Preparing the Northwest

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Insurance Facts for Homeowners

What's covered

Most home insurance policies pay for damage to the structure and contents of your home by a covered peril. A covered peril is a sudden and accidental event that causes damage or loss. Covered perils may vary by policy type and company, so make sure your policy covers the perils that are common to your area. A general homeowners policy is not intended to cover situations that are too unpredictable to insure against, such as flood and earthquake. Special policies are usually available to insure against these uncovered perils.

Standard Homeowners Insurance provides coverage for damage caused by the following perils:

  • Fire
  • Lightning
  • Hail
  • Explosions
  • Theft
  • Freezing weather
  • Wind
  • Vandalism

Trees and plants are not covered against windstorm damage.  However, Homeowners Insurance will cover damage to an insured structure caused by a tree that fell during a windstorm and will pay to remove the tree.

Generally, Homeowners Insurance includes coverage for personal property anywhere in the world. That means personal belongings are protected against theft even when they're not inside the house. Coverage would apply to theft of luggage, golf clubs and other belongings you are traveling, less your deductible.

Be sure to read through your insurance policy to understand your coverage.  A detailed list of what is covered appears under the heading Perils Insured Against.  Contact your insurance company or agent with any questions you have.

Homeowner Liability Insurance

This part of your policy protects you from losses resulting from bodily injury or property damage that you or family members cause to others. It also pays for damage caused by pets. As with Auto Insurance, your Homeowners' Liability Coverage will pay a judgment or settlement arising from accidental acts by you or a member of your family.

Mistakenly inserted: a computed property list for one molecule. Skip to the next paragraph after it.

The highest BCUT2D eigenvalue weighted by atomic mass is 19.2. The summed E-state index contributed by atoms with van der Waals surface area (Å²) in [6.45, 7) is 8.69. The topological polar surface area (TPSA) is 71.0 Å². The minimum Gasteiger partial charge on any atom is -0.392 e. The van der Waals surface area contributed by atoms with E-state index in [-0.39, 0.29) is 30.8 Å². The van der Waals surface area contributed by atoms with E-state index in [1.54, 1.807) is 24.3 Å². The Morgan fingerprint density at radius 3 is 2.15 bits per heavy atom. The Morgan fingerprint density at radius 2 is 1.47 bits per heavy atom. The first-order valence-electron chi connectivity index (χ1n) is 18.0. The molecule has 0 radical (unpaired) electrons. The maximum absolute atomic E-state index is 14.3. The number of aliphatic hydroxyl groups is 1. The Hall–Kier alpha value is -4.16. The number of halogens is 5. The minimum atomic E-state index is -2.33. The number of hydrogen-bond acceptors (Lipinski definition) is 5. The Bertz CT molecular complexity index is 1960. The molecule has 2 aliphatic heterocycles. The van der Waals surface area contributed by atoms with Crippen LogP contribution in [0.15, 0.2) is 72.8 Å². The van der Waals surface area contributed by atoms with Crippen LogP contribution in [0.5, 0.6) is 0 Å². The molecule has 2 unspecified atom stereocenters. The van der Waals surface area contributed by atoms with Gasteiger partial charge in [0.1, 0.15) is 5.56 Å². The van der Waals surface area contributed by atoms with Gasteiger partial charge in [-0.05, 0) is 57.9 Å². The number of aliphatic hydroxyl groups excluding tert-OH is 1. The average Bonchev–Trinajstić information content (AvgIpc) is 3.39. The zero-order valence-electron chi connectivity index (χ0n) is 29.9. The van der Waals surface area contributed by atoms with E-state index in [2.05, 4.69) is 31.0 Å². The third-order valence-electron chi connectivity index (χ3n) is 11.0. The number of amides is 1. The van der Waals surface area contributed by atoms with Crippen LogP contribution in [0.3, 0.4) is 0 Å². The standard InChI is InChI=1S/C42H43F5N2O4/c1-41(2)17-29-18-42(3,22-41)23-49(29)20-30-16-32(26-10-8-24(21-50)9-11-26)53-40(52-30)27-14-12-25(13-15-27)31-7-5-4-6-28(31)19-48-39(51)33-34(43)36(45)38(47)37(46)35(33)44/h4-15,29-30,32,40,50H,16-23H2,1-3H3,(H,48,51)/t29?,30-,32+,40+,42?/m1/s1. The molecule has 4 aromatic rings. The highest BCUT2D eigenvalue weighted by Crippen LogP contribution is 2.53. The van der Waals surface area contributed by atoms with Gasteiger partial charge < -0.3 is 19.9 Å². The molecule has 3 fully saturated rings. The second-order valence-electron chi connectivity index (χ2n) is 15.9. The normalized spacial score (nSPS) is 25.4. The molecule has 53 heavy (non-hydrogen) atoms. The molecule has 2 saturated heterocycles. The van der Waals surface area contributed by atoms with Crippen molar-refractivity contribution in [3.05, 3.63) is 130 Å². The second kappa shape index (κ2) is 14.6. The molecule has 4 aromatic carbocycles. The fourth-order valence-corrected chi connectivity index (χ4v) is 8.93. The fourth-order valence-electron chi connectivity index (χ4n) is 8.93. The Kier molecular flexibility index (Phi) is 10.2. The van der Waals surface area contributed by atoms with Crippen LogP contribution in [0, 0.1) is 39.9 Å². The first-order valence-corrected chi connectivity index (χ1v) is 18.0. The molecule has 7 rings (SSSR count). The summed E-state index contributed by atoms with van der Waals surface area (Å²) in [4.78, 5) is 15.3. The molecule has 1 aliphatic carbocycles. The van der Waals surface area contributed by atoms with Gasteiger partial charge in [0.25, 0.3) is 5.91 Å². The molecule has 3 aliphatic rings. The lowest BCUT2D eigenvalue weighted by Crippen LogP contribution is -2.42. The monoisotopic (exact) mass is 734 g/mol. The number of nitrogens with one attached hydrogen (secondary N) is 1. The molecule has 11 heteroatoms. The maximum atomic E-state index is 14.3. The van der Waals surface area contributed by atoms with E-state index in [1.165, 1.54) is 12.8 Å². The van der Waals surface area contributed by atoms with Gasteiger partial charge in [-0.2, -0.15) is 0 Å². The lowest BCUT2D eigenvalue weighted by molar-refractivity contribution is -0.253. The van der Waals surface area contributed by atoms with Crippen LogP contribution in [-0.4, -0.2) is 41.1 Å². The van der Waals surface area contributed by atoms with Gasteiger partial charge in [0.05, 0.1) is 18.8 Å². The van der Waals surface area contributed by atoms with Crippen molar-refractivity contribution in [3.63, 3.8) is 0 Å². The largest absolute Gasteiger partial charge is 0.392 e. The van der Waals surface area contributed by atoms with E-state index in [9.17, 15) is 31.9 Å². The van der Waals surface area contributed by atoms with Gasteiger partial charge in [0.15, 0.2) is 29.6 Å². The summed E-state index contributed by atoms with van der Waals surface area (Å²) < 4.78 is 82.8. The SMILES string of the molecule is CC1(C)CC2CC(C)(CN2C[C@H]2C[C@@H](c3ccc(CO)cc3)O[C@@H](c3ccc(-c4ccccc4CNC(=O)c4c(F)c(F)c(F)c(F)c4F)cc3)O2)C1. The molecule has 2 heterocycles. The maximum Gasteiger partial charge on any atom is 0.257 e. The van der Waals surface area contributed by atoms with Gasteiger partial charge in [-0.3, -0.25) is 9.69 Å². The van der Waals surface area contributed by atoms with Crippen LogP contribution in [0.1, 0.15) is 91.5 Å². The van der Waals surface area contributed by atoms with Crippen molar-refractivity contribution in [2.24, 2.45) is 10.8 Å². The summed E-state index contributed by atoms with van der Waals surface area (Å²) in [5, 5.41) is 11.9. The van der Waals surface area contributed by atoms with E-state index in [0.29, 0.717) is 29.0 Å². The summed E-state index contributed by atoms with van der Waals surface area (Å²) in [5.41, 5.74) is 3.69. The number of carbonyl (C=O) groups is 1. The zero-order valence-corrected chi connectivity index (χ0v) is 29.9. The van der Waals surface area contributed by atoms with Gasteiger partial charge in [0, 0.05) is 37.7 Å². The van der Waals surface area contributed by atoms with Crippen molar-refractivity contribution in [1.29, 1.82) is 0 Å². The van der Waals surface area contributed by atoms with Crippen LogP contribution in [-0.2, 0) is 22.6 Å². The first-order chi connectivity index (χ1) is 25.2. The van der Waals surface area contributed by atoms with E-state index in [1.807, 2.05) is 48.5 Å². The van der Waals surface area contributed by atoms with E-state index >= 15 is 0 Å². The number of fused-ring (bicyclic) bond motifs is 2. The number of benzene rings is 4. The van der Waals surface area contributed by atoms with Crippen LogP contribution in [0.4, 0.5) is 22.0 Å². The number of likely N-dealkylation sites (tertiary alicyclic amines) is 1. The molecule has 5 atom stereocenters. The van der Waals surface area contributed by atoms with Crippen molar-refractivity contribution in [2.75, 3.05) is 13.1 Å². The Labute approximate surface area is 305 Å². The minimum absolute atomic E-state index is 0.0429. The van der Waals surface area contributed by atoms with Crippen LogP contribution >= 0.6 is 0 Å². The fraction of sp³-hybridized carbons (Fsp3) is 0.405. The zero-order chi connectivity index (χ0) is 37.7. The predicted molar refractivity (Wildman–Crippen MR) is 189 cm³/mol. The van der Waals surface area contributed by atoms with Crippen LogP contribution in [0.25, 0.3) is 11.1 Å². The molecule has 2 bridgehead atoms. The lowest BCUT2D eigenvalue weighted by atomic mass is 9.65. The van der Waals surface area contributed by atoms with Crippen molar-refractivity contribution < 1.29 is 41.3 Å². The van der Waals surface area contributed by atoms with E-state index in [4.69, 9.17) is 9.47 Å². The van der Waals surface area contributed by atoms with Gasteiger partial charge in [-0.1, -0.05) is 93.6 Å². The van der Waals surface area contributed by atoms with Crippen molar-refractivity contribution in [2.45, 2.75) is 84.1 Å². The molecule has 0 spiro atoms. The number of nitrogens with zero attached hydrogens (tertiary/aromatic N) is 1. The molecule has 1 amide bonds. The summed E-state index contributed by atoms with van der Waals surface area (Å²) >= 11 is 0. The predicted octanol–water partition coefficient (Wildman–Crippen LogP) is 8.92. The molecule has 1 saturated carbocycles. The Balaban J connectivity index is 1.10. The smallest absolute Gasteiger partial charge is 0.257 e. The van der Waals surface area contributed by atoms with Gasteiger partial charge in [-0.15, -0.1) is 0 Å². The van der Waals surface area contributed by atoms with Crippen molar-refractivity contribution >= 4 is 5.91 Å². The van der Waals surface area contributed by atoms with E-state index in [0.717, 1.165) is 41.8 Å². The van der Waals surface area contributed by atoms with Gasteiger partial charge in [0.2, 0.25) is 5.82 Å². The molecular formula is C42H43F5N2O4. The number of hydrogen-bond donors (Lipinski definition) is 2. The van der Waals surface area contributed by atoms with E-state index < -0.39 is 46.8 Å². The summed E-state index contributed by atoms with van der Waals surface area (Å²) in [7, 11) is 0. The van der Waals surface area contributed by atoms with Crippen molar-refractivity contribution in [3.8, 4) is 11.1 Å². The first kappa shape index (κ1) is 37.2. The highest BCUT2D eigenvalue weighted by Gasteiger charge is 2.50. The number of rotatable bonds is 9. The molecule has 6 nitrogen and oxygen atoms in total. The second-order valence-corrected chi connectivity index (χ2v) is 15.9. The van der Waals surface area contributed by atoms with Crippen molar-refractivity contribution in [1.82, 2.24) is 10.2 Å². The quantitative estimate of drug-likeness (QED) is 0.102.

The cost of your defense is paid by the insurance company and is not deducted from your limit of coverage.  Homeowners Insurance policies provide a minimum of $100,000 liability coverage, but higher limits are available. Most insurers offer Homeowners Liability Coverage up to $500,000 per incident.

What's not Covered

Damage caused by flooding, tsunami, mudflow or earth movement such as earthquake and landslide.  Damage from a nuclear accident also is not covered.  Any damage or loss connected to a home business won't be covered by a standard Homeowners policy.   However, insurance coverage for a home-based business is available and can be purchased separately.  Coverage for theft of, or damage to, furs, jewelry, coin or stamp collections, and/or antiques is usually limited to $1000 or $2000.  You can add special coverage to replace these high value items by contacting your agent or insurance company. 

Be sure to read through your insurance policy to understand your coverage and policy exclusions.  A detailed list of what is not covered appears under the heading Exclusions.  Contact your insurance company or agent with any questions you have.

Optional Coverage Endorsements

Most Homeowners policies contain limitations on certain types of personal property such as jewelry, silver, furs, antiques, firearms, fine arts and other items of special value. If your needs are greater than what the standard policy will allow, you may be able to supplement your coverage with an endorsement, sometimes called a rider or floater, that will provide the extra coverage you need for an additional premium.  Review your contract for specific limitations or ask your agent or insurance company representatives to explain the limits to you. You can find this information in Section 1 of your policy, Personal Property, Special Limits of Liability.